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Once regarded as an interesting storage technology, RDX has been tossed around like a storage hot potato. RDX lets you use hard disks like tape -- you slip the hard disk into an RDX cartridge, slot it into an RDX drive and you're ready to back up your data with all the advantages of disk-based backup, like random access, and the portability of a backup tape.
But, as much as you try to disguise them, hard disks aren't tape. They aren't as portable, durable or reliable -- especially after sitting on the shelf for a few months or a few years. And those shortcomings mean it also can't scale, so it has remained in the price-conscious small biz/SOHO space.
The peripatetic RDX
Developed by ProStor Systems more than 10 years ago, RDX emerged as a promising storage tech about the same time disk started to infiltrate the backup process in most companies. RDX-based products were sold by a bunch of ProStor partners, including Dell, HP, IBM, Imation and Tandberg Data.
But the removable disk revolution never happened, and, in 2011, Imation and Tandberg Data each snapped up parts of ProStor's RDX intellectual property and product lines. A couple of years later, Overland Storage, looking to diversify from its sagging tape backup business, scooped up Tandberg Data, getting RDX as part of the package. And earlier this year, the Overland-Tandberg combo was, in turn, gobbled up by Sphere 3D.
All those transactions have a whiff of incestuousness about them, but the bottom line is: You can't tell who's the owner of RDX without a scorecard. And while there are undoubtedly some satisfied users out there, there were never enough of them to keep what seemed like a good idea from the storage graveyard.
But RDX isn't the only idea to dim quickly in the harsh reality of the storage world.
Linear Tape File System, or LTFS -- the storage tech that makes a tape look like NAS -- also had a seemingly bright future not too long ago when it was introduced by the LTO consortium, with IBM spearheading its development. Putting a NAS-like file system on a tape and possibly fronting it with a small storage appliance spawned a variety of new applications for tape, such as high-capacity repositories for streaming media and active archives that leveraged the economies of tape while offering random access to files.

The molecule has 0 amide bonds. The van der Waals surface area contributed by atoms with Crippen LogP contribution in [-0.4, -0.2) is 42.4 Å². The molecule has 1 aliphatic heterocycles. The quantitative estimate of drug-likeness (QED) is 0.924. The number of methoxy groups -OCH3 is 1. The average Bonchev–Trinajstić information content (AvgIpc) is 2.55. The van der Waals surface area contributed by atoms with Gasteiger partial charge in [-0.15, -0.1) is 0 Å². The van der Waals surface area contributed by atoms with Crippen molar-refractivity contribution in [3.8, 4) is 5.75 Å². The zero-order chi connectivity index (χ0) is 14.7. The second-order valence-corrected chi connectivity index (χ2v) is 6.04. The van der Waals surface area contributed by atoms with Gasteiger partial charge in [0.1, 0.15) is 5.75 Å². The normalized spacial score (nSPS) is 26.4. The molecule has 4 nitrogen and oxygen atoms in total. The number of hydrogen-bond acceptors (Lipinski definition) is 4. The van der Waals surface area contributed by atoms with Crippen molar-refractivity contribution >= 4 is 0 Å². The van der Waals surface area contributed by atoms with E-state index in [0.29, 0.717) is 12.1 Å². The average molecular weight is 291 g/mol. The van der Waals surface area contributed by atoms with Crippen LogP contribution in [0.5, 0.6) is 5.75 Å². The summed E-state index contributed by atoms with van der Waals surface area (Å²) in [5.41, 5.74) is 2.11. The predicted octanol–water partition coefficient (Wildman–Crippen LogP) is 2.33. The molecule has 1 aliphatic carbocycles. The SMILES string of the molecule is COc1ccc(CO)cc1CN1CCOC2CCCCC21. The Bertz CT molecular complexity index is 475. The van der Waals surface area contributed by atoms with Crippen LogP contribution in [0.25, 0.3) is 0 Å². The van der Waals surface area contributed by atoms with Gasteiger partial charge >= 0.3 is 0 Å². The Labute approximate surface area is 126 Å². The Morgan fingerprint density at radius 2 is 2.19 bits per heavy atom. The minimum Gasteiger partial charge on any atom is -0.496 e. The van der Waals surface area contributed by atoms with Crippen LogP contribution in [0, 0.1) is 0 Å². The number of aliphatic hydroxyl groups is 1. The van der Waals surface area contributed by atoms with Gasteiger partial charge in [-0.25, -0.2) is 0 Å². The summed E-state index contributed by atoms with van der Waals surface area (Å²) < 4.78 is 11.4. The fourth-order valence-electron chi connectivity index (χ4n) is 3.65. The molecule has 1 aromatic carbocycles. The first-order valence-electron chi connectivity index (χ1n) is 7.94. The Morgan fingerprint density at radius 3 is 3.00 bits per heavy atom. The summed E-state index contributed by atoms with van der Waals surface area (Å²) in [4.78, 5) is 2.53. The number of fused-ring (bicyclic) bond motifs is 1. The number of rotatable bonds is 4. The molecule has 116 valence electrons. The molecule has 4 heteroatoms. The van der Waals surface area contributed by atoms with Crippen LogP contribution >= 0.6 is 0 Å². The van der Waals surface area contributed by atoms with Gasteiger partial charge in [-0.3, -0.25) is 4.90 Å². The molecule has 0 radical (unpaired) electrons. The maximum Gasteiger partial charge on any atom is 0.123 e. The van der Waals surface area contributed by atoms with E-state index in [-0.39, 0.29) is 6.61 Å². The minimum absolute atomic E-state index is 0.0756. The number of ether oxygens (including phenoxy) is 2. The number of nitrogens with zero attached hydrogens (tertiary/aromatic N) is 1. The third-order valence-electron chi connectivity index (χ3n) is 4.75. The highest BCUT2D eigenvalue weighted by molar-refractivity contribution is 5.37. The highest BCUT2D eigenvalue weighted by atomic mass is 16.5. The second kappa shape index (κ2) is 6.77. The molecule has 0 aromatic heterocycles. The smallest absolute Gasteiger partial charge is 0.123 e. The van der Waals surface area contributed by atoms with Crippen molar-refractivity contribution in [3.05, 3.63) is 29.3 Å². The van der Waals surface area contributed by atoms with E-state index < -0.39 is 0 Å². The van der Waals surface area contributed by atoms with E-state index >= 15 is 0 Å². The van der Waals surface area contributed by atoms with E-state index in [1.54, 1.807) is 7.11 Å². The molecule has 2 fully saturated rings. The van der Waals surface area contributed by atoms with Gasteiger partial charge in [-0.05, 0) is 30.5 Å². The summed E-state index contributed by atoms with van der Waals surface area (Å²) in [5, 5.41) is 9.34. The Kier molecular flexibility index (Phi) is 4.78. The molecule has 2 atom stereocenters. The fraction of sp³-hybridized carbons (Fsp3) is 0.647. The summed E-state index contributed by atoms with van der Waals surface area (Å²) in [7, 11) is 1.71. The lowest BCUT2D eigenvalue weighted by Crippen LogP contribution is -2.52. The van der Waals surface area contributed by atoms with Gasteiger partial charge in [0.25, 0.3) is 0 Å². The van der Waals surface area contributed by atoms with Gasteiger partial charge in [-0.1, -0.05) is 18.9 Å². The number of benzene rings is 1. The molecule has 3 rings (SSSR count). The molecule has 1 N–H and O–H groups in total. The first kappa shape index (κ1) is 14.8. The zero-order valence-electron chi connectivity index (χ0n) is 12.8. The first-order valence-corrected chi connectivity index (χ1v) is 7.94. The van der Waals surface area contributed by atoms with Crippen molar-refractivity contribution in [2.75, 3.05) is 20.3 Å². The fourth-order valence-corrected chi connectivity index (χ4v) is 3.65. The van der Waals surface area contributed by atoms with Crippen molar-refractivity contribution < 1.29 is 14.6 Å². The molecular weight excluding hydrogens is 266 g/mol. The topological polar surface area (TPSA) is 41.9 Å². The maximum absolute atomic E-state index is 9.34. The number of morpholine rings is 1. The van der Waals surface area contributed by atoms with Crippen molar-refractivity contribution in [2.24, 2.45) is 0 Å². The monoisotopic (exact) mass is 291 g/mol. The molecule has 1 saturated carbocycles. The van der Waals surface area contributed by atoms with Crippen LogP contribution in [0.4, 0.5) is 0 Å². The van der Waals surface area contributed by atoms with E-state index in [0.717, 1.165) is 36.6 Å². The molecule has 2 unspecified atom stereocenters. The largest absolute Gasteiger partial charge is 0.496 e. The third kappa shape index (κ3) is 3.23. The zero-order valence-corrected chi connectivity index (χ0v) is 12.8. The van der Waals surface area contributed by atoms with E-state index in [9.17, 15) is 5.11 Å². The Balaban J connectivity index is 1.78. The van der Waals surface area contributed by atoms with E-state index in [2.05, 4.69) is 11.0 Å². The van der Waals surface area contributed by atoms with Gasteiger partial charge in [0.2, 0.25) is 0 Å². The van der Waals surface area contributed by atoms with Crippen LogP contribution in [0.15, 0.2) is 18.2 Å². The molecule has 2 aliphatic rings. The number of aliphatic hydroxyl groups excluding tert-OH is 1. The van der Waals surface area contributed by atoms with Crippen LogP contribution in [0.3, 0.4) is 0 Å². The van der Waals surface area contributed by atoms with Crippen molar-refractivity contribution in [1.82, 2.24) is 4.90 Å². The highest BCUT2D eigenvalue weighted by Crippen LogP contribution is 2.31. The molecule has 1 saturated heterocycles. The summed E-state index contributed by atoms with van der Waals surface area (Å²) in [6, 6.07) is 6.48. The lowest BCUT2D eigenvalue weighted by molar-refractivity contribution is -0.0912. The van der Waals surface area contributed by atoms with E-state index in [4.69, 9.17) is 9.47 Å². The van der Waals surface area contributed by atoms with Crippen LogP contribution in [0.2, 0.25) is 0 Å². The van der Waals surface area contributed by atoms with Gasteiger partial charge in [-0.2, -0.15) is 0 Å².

But LTFS got stuck on the drawing board -- at least in the enterprise market. Most of the LTFS products available today are aimed at the media and entertainment space. There are a number of available enterprise-class products and services that have been built around LTFS, but implementations have been limited and the technology has become a faint blip on the radar screens of storage pros.
Creeping from the grave
This is nothing new. There are a bunch of storage technologies that have clawed their way out of the coffin. Some of them were reincarnated with new names and some buffed-up tech, while others found new life when the real world caught up with their capabilities.
Information lifecycle management was a bitter pill for storage shops to swallow, even when shortened to a catchier three-letter acronym: ILM. There were a number of good reasons for its chilly reception. It was more a practice than a product in many cases, requiring a fair amount of manual labor. But that heavy lifting was only part of the picture: Few storage shops saw a need for ILM. Fast forward to flash storage and hybrid arrays, and suddenly ILM had a reason to live and clear value. Dropping that pesky acronym helped, and calling it automated tiering left no doubt about what it could do to eke out max performance from pricey solid-state storage.
Continuous data protection -- or CDP -- is another zombie storage tech. Some saw the benefits of continually backing up data rather than dealing with it in one big batch, but few could figure out how to fit it into their existing backup environments. So, it languished for years, before being pulled from the brink of extinction by server virtualization and endpoint data protection. Suddenly it was needed -- indeed, in some cases, it was the only solution for adequate backup in those environments. It's rarely called CDP now, but in the form of snapshots and replication, it's now threatening to replace those backup apps it wouldn't work with years earlier.
Perhaps the most prominent storage zombie that has been revived is cloud storage. Now, it's one of the top three storage buzzwords du jour. But when it first appeared back in the mid '90s, it failed to stir IT's imagination as it does today -- with the help of the storage industry hype machine, of course. Back then, these businesses were referred to as managed service providers -- not the fun and fluffy cloud moniker that's so familiar today.
The next walking dead?
So, there can be life after death -- at least for some storage technologies whose time finally comes. Surveying today's storage scene, it's interesting to speculate about which currently hot storage tech will sizzle and which will fizzle. Hyper-converged systems? Software-defined storage? Object storage? Time will tell.
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